War Update #19 – Ukraine ‘General Mud’ Slowing Russian Advance

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Russian President Vladimir Putin - Image supplied by the Kremlin
Russian President Vladimir Putin - Image supplied by the Kremlin

Russia Bogging Down?

In World War Two, as Germany advanced on Moscow in the winter months of October 1941 to January 1942, the German Wehrmacht assault seemed unstoppable. Then, first the fall rains started, and roads and fields turned to quagmires of mud. The German Generals were hoping for colder weather to freeze the ground and allow the panzers to start moving again.

Then the Russian secret weapon “General Winter” joined the battle, temperatures dropped, and the Wehrmacht were not apparently prepared for the Russian winter.

It was a logistics battle, and NAZI dictator Adolf Hitler had decided that Russia was ready to fall, and apparently felt his armies would not need the winter clothing, winter diesel and winter oils because in his view the war would be over. It was a now obvious major mistake.

Russian President Putin appears to be a poor student of history. He is forgetting how in World War Two, Russians mobilized in total support to fight the invaders.

Putin seems to have decided his armed forces would simply be able to walk in to Ukraine.

However, in Ukraine, it is starting to appear that “General Mud” is slowing the ability of Russian tanks and trucks to move. Russian tanks and trucks are being shown stuck in the mud, out of fuel, and there are growing widespread reports of low morale with Russian troops.

That is not too suggest this war is shifting and Russia is losing. But it is now possible to see that Russian victory is not a sure thing.

Trouble in Chernobyl

The Chernobyl nuclear power plant has lost power, according to Ukraine’s State Nuclear Regulatory Inspectorate.

The nuclear plant is currently under Russian control, employees from Ukraine’s energy operator, Ukrenergo, are unable to access the plant and restore power. Backup generators are reported to be currently functioning, and that is what is powering the plants’s cooling system as it cools nuclear waste and prevents it from overheating.

According to Washington Post, Ukrainian Foreign Minister Dmytro Kuleba is reporting “The generators only have enough diesel to power the plant for only another 48 hours at which point a leak will become imminent.”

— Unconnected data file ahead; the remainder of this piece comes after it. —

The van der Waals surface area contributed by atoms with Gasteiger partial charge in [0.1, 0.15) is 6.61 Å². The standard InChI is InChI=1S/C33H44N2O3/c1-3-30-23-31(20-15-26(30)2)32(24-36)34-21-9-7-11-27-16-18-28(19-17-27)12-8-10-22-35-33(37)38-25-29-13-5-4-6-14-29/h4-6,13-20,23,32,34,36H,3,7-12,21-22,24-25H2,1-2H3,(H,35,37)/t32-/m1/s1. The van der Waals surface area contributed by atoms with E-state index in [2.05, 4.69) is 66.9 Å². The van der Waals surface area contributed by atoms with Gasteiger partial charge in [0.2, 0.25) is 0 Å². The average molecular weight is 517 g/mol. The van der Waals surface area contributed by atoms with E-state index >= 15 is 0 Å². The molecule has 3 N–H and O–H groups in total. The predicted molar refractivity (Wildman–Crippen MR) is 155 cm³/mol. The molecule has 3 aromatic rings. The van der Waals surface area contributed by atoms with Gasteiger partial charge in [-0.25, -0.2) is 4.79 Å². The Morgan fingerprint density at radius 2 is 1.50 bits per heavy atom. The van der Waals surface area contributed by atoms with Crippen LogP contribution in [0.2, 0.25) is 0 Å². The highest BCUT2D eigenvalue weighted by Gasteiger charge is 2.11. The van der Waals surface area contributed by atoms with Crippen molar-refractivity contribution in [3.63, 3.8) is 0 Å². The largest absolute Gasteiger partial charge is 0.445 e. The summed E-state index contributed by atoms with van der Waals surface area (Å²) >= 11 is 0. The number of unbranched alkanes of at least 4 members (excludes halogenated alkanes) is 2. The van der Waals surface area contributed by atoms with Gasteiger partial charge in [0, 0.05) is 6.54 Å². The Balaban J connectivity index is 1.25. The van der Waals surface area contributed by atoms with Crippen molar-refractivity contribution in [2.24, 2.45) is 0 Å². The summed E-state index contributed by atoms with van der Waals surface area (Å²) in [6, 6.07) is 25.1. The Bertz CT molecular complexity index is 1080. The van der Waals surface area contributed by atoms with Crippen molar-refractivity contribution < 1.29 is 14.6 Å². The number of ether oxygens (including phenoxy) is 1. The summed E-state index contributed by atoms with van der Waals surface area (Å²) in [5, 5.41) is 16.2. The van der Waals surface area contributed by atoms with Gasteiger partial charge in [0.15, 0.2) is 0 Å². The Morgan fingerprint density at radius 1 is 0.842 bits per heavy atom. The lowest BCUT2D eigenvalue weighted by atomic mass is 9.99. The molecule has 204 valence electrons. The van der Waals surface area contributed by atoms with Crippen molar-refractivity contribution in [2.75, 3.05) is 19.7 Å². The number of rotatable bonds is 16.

Economic Sanctions

The European Union states that it will be expanding sanctions against Russia. The next round will likely include more of the officials and oligarchs who are close to Russian President Vladimir Putin.

Coke, Pepsi, Starbucks and McDonalds have all announced they are suspending operations in Russia. McDonalds has said that they will continue to pay the 62,000 employees in Russia. The company was one of the first to open in Russia back in the days of the Soviet Union, and its iconic brand was seen as a sign of change. The first McDonalds opened in the Soviet Union in Moscow on January 31st 1990 at dawn, that first day there were more than 5,00 people some who started lining up at 4:30 AM to get their first taste of Western fast food. That McDonalds opening was widely seen as the beginning of the end of the fully Communist Soviet Union.

Additionally, more major companies have announced their departure from Russia. Yum! Brands has announced the company will be closing all seventy of its KFC franchises in Russia. Amazon is halting delivery of products to both Russia and Belarus. Amazon will also be revoking customers’ access to Amazon Prime Video in Russia and Belarus. Imperial Brands, the tobacco company that owns Winston, West, Golden Virginia, and Drum will stop selling its products in Russia; Intel and AMD will are halting sales to Russia. Heineken is announcing it will halt producing and selling beer in Russia.

Russia is going to have problems as a result of the growing economic sanctions. There are airliners now in Russia which are subject to seizure due to non-payment of leases. The long term impact on Russia is to be seen at this point as most of those aircraft are inside of Russia, and not easily accessible to the lease holders.

One move being implemented in Russia over the number of companies pulling out of the country are moves by the government to seize ownership of the business or property. Alexander Zhukov, the deputy speaker of the Russian Parliament’s lower house, announced the introduction of a bill in the Russian State Duma on Wednesday. If the bill passes, companies that are at least 25% owned by citizens of “unfriendly” states would be taken over by a third party. The new management would then have five days to either resume operations or sell their shares.

It could be a sign that President Putin is in this war for the long haul, and does raise speculation that he may be in a position to expand his war as threatened.

Russia Admits to Bringing in Conscript Soldiers

Russia’s Defense Ministry has now officially acknowledged that conscript troops had been sent into the Ukraine to fight. This issue was repeatedly denied by Russia, despite President Vladimir Putin. “Unfortunately, it has come to light that conscripts were present in the units of the Russian Armed Forces participating in the special military operation on Ukrainian territory. Almost all of these servicemen have already been withdrawn to Russian territory,” states the Russian Ministry.